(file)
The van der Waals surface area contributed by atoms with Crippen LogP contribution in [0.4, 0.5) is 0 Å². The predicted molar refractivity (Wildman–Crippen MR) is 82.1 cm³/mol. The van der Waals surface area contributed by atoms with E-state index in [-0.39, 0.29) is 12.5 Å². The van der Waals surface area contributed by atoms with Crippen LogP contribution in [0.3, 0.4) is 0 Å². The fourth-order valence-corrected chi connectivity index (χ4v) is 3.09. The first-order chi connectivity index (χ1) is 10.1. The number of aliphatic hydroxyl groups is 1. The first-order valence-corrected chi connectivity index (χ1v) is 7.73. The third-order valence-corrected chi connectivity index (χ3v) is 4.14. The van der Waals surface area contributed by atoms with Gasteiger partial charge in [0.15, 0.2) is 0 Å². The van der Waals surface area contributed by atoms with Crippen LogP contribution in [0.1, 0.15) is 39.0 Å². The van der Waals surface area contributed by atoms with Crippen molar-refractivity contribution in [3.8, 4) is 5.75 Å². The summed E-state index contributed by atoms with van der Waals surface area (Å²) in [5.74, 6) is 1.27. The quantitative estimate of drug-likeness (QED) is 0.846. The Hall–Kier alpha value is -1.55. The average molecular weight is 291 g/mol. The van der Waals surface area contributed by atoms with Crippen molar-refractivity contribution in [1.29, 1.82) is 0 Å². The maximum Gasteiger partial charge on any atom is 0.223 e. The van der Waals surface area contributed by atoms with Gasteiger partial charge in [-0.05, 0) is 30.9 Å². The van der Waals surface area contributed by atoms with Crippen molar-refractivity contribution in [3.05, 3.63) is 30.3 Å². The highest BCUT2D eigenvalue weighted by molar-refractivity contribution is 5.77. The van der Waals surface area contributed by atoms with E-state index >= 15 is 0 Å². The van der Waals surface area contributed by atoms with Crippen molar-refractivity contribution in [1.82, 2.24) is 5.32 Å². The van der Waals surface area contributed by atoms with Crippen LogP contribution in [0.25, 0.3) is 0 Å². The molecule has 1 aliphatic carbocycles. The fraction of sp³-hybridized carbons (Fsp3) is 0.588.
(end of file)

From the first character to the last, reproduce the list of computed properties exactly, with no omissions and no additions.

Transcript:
The van der Waals surface area contributed by atoms with Crippen LogP contribution in [0.4, 0.5) is 0 Å². The predicted molar refractivity (Wildman–Crippen MR) is 82.1 cm³/mol. The van der Waals surface area contributed by atoms with E-state index in [-0.39, 0.29) is 12.5 Å². The van der Waals surface area contributed by atoms with Crippen LogP contribution in [0.3, 0.4) is 0 Å². The fourth-order valence-corrected chi connectivity index (χ4v) is 3.09. The first-order chi connectivity index (χ1) is 10.1. The number of aliphatic hydroxyl groups is 1. The first-order valence-corrected chi connectivity index (χ1v) is 7.73. The third-order valence-corrected chi connectivity index (χ3v) is 4.14. The van der Waals surface area contributed by atoms with Gasteiger partial charge in [0.15, 0.2) is 0 Å². The van der Waals surface area contributed by atoms with Crippen LogP contribution in [0.1, 0.15) is 39.0 Å². The van der Waals surface area contributed by atoms with Crippen molar-refractivity contribution in [3.8, 4) is 5.75 Å². The summed E-state index contributed by atoms with van der Waals surface area (Å²) in [5.74, 6) is 1.27. The quantitative estimate of drug-likeness (QED) is 0.846. The Hall–Kier alpha value is -1.55. The average molecular weight is 291 g/mol. The van der Waals surface area contributed by atoms with Crippen molar-refractivity contribution in [1.29, 1.82) is 0 Å². The maximum Gasteiger partial charge on any atom is 0.223 e. The van der Waals surface area contributed by atoms with Gasteiger partial charge in [-0.05, 0) is 30.9 Å². The van der Waals surface area contributed by atoms with Crippen molar-refractivity contribution in [3.05, 3.63) is 30.3 Å². The highest BCUT2D eigenvalue weighted by molar-refractivity contribution is 5.77. The van der Waals surface area contributed by atoms with E-state index >= 15 is 0 Å². The van der Waals surface area contributed by atoms with Crippen molar-refractivity contribution in [1.82, 2.24) is 5.32 Å². The van der Waals surface area contributed by atoms with Crippen LogP contribution in [0.25, 0.3) is 0 Å². The molecule has 1 aliphatic carbocycles. The fraction of sp³-hybridized carbons (Fsp3) is 0.588.